There is a growing movement to amend or review family legislation here in Japan.
In fact, four of the nine subcommittees of the Legislative Council of the Ministry of Justice are currently occupied by subcommittees on family legislation.
In court practice, in recent years, the Supreme Court has also reached a number of important decisions on family-related issues, including assisted reproductive technology.
These are due to advances in science and technology, advances in biological knowledge and the expansion of social awareness and movements (LGBTQ+ is one example), as well as an important review of the presumption of paternity in the Draft Outline for the Revision of the Civil Code (Parent and Child Legislation) published by the Legislative Council in February 2022. This is in response to an urgent social need to reduce the number of children without nationality.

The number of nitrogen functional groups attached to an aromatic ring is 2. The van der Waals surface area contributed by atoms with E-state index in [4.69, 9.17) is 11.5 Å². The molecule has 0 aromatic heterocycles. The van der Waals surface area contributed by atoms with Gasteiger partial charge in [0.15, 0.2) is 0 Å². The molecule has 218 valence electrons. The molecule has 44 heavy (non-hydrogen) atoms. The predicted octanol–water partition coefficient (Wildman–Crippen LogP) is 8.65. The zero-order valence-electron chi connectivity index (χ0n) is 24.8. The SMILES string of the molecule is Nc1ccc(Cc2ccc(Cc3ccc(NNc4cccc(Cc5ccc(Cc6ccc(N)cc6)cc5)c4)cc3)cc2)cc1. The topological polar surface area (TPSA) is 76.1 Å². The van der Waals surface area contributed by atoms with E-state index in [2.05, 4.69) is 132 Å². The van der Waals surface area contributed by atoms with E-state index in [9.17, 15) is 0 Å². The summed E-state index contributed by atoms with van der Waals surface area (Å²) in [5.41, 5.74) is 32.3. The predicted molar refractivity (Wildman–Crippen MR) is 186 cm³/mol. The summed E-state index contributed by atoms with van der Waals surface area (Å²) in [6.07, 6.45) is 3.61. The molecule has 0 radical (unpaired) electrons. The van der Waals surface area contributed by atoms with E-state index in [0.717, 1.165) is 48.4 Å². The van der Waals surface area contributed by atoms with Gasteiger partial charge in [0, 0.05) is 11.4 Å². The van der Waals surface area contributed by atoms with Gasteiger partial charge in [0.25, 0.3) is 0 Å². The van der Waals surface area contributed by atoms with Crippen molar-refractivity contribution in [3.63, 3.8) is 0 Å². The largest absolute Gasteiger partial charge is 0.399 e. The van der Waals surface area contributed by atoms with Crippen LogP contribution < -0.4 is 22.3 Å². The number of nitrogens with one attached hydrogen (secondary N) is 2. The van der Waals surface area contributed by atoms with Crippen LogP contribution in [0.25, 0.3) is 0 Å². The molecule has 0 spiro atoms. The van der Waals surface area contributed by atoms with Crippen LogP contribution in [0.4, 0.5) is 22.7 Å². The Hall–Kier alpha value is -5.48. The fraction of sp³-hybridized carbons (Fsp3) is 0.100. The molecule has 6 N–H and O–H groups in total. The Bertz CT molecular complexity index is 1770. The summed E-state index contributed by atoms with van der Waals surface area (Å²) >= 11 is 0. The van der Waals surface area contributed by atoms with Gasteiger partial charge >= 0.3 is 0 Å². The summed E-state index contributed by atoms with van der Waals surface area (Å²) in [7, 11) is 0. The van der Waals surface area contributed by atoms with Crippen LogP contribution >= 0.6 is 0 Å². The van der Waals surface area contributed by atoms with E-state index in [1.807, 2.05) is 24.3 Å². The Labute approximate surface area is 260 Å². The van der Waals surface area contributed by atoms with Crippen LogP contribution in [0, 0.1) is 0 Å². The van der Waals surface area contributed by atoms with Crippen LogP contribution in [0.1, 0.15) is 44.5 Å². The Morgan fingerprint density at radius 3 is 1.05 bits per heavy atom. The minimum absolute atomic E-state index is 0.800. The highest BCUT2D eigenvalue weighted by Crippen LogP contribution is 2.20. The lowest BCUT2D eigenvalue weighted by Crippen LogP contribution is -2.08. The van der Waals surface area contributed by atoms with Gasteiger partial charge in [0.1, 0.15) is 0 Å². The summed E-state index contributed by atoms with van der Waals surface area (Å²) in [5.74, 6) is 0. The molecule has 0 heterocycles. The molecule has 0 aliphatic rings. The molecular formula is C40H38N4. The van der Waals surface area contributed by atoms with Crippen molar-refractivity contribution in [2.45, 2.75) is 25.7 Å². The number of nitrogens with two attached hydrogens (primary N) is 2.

It is very important to address each of these issues seriously. As a practising lawyer, one of the most important duties is to deal with the issues that arise every day.
On the other hand, it is also worth considering what ‘family’ means from a broader perspective.
The family legislation of a country is largely dependent on the “family” that the country considers ideal, or the kind of people it recognises as ‘family’ and seeks to protect.
By taking a broader perspective on how we understand the ‘family’ and how it should or should not be changed, we will be able to understand the root causes of the various family-related issues and to think about how to create a better family law system.